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science of self-government. While in their log-cabins, dressed in homespun and deer-skins, they lost respect for royalty and aristocracy. Thę youth born and educated in the colonies, in the wilds of the forest, in contact with the “ free and independent Redmen,” disdained not only the governors sent over by England, but all manner of royalty and aristocracy. Thus, we see that the Southern States were settled by a very different class of Englishmen from those who settled New England, while the inhabitants of the Middle States of New York, New Jersey, Delaware, Pennsylvania, and Maryland differed from both, they being made up of different nation.. alities and religions.
CHAPTER II.-NEW ENGLAND. The first settlement of New England was made by the Puritans, & peculiar people, who dissented from the Church of England, “as by law established,” in 1602, in the reign of James I, King of England. They formed an independent congregation. They elected their own minister. Richard Clifton and James Robinson were chosen.Moore's Lives Govs. Ply. and Mass. p. 12. Persecution was the order of the times. Archbishop Banchroft and Laud, of Canterbury, persecuted the Puritans with unrelenting severity and cruelty. Exposed to all the rigor of English penal laws, which the British government could enforce, the Puritans were compelled to leave their homes in their native land, and seek new homes in foreign countries. Robinson and his congregation fled from the cruel laws of England and took refuge in Holland, in 1609. In consequence of the war between Spain and Holland the Puritans resolved on emigrating to America, where they would be free to retain their religion, laws, customs and language unmolested. They considered themselves in the like situation as the Israelites, and did not want to mix with any other people or religion. They feared that if they should remain in Holland their people would become absorbed in a foreign nation.—Ibid. 14. In 1617, Robert Chushman and John Carver were sent to England to negotiate with the London company with a view to settle in Virginia, and also to ascertain if the king would grant liberty of conscience. Though the king promised that he would not molest them, he refused to grant them, by public authority under the seals, liberty of conscience. After some negotiations with the London company of Virginia a patent was obtained under the company's seal, in the name of John Wincomb, who was to accompany the Puritans to America. -Bancroft, vol. i, p. 305. This patent and the proposals of a London merchant, named Thomas Weston, were carried to London, in 1619, for the consideration of the Puritan congregation. November 3, 1620, a territory, extending from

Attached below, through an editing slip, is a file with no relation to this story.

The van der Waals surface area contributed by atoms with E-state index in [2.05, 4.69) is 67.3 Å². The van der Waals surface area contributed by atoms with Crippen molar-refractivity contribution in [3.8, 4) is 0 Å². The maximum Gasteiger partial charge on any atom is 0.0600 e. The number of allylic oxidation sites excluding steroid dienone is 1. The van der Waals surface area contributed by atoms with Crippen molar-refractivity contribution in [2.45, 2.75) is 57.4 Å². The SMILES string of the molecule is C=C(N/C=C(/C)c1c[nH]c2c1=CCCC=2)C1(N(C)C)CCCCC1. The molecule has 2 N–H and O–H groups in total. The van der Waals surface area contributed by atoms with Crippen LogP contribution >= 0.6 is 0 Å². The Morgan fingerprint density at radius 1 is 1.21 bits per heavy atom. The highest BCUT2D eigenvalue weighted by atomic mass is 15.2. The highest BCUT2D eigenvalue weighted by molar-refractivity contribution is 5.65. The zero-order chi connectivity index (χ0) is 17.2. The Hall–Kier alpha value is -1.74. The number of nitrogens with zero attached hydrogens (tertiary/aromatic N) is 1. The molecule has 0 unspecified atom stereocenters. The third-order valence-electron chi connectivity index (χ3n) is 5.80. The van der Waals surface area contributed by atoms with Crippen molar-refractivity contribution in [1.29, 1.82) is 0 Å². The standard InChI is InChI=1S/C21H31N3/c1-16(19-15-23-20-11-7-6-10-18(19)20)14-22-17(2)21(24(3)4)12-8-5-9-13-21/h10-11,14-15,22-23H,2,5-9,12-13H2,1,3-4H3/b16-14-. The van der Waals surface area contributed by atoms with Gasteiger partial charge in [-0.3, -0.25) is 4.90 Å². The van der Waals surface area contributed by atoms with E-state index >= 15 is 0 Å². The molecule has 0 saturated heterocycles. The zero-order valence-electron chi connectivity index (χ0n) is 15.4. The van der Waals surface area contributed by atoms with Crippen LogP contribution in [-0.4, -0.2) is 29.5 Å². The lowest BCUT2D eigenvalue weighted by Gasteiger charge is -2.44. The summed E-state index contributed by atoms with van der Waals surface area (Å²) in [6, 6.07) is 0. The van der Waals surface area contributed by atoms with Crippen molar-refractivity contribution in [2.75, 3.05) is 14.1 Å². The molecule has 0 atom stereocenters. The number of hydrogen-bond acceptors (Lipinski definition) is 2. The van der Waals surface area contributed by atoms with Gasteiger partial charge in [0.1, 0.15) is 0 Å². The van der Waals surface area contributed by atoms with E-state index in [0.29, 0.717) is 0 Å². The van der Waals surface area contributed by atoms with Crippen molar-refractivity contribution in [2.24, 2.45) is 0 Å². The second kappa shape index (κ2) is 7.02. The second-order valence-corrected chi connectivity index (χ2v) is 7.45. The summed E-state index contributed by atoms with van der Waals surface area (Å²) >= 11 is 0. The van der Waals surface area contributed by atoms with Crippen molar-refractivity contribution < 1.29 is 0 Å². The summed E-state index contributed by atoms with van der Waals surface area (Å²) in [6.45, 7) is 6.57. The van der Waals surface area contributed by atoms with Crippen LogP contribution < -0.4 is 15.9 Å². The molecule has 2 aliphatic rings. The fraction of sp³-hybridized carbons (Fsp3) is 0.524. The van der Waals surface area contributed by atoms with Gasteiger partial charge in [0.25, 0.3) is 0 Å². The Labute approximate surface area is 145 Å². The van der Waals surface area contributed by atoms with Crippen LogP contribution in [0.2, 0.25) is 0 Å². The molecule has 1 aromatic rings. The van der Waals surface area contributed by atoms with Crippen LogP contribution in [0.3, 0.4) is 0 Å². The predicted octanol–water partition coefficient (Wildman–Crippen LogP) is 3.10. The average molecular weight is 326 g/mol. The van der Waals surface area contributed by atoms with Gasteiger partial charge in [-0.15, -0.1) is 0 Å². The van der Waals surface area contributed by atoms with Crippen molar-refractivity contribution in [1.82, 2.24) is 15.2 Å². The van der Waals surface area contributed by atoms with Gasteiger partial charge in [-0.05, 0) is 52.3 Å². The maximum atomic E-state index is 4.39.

from 40 to 48 degrees of North latitude and from the Atlantic to the Pacific, was granted to a company of forty persons, with the Earl of Warwick at its head, by James I. This patent is the basis of all subsequent grants, patents or charters of New England.—Moore's Govs. Ply. and Mass. 10. The company had full control over this vast territory, subject to the authority of the king. Meantime, in 1620, Weston went to Leyden, Holland, and the Puritans entered into an agreement with him, that he
should supply them with money and shipping to take them to America. The Speedwell, commanded by Capt. Reynolds, and the Mayflower by Capt. Jones, sailed for America. Both ships had put to sea, but the Speedwell was unfit for the voyage, and on September, 1620,
the Mayflower, with one hundred and one passengers, besides the ship's officers and crew, sailed for America, with the intention to settle within the jurisdiction of the Virginia Conipany, on the Hudson river. But they were driven further north by the winds and perils of the sea, and by force of necessity they landed on Plymouth Rock:
As many New England orators and public men claim that their ancestors came over in the Mayflower, we give the following for their benefit :